Wednesday, August 10, 2016: 1:30 PM-5:00 PM
Grand Floridian Blrm G, Ft Lauderdale Convention Center
John S. Kominoski, Florida International University
Sean P. Charles, Florida International University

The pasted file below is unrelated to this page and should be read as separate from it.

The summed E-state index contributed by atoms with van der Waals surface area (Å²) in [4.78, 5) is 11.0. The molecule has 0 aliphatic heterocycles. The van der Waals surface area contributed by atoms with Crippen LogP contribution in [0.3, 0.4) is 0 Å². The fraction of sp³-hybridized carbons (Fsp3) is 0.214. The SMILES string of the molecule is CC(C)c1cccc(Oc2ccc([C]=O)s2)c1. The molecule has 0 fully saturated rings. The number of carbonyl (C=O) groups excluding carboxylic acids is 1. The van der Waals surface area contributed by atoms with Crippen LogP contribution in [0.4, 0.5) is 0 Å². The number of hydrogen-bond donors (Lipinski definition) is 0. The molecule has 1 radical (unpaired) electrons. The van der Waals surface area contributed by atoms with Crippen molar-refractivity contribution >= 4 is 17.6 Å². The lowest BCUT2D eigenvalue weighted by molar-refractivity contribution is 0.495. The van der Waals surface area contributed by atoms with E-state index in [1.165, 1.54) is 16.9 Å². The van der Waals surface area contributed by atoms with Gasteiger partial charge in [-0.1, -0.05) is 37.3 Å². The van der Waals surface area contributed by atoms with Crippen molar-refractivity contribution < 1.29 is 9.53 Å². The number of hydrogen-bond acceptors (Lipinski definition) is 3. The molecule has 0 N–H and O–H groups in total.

Coastal wetland ecosystems are increasingly exposed to saltwater intrusion. Resilience to saltwater intrusion among coastal wetlands depends largely on how biogeochemical changes alter net ecosystem carbon (C) balance. Coastal forests and marshes are characterized by high net ecosystem productivity, making these ecosystems a global conservation priority for C storage. These ecosystems store up to 50× more C than terrestrial forests per unit area, yet account for less than 1% of earth’s land area. Manipulative experiments among multiple coastal wetlands in North America that test ecosystem responses to elevated salinity are finding divergent effects on above and belowground C storage, soil biogeochemistry, and microbial processes. The objective of this oral session is to bring together research from across multiple coastal wetland ecosystems to characterize the biogeochemical attributes of saltwater intrusion that most contribute to changes in C fluxes (storage and losses) from multiple ecosystem compartments (e.g., soils, aquatic biofilms, vascular plants). We will specifically address how changes in C storage and losses are driven by variation in saltwater intrusion, sea level rise, and associated biogeochemical changes. Understanding how the magnitude and variance in biogeochemical attributes of saltwater influence ecosystem-level C processes is critical given imminent sea level rise.